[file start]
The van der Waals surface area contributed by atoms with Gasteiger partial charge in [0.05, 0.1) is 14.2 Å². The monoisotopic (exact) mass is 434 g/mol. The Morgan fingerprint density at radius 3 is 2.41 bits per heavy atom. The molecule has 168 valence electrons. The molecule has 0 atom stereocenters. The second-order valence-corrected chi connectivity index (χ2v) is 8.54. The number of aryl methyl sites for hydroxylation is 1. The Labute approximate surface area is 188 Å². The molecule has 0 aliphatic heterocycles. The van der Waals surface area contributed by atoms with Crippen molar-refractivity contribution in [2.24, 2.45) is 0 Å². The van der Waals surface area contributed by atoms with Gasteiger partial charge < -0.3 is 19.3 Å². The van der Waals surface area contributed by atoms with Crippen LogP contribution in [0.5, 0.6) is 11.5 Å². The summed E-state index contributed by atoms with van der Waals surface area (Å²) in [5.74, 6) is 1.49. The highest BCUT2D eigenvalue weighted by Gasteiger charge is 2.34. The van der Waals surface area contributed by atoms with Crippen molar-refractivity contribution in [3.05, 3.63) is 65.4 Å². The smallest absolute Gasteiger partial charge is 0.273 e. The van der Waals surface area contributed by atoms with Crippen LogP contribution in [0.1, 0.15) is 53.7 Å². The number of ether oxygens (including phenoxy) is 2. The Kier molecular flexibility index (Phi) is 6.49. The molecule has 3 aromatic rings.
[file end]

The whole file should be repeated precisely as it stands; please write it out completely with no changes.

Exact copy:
The van der Waals surface area contributed by atoms with Gasteiger partial charge in [0.05, 0.1) is 14.2 Å². The monoisotopic (exact) mass is 434 g/mol. The Morgan fingerprint density at radius 3 is 2.41 bits per heavy atom. The molecule has 168 valence electrons. The molecule has 0 atom stereocenters. The second-order valence-corrected chi connectivity index (χ2v) is 8.54. The number of aryl methyl sites for hydroxylation is 1. The Labute approximate surface area is 188 Å². The molecule has 0 aliphatic heterocycles. The van der Waals surface area contributed by atoms with Crippen molar-refractivity contribution in [2.24, 2.45) is 0 Å². The van der Waals surface area contributed by atoms with Gasteiger partial charge < -0.3 is 19.3 Å². The van der Waals surface area contributed by atoms with Crippen LogP contribution in [0.5, 0.6) is 11.5 Å². The summed E-state index contributed by atoms with van der Waals surface area (Å²) in [5.74, 6) is 1.49. The highest BCUT2D eigenvalue weighted by Gasteiger charge is 2.34. The van der Waals surface area contributed by atoms with Crippen molar-refractivity contribution in [3.05, 3.63) is 65.4 Å². The smallest absolute Gasteiger partial charge is 0.273 e. The van der Waals surface area contributed by atoms with Crippen LogP contribution in [0.1, 0.15) is 53.7 Å². The number of ether oxygens (including phenoxy) is 2. The Kier molecular flexibility index (Phi) is 6.49. The molecule has 3 aromatic rings.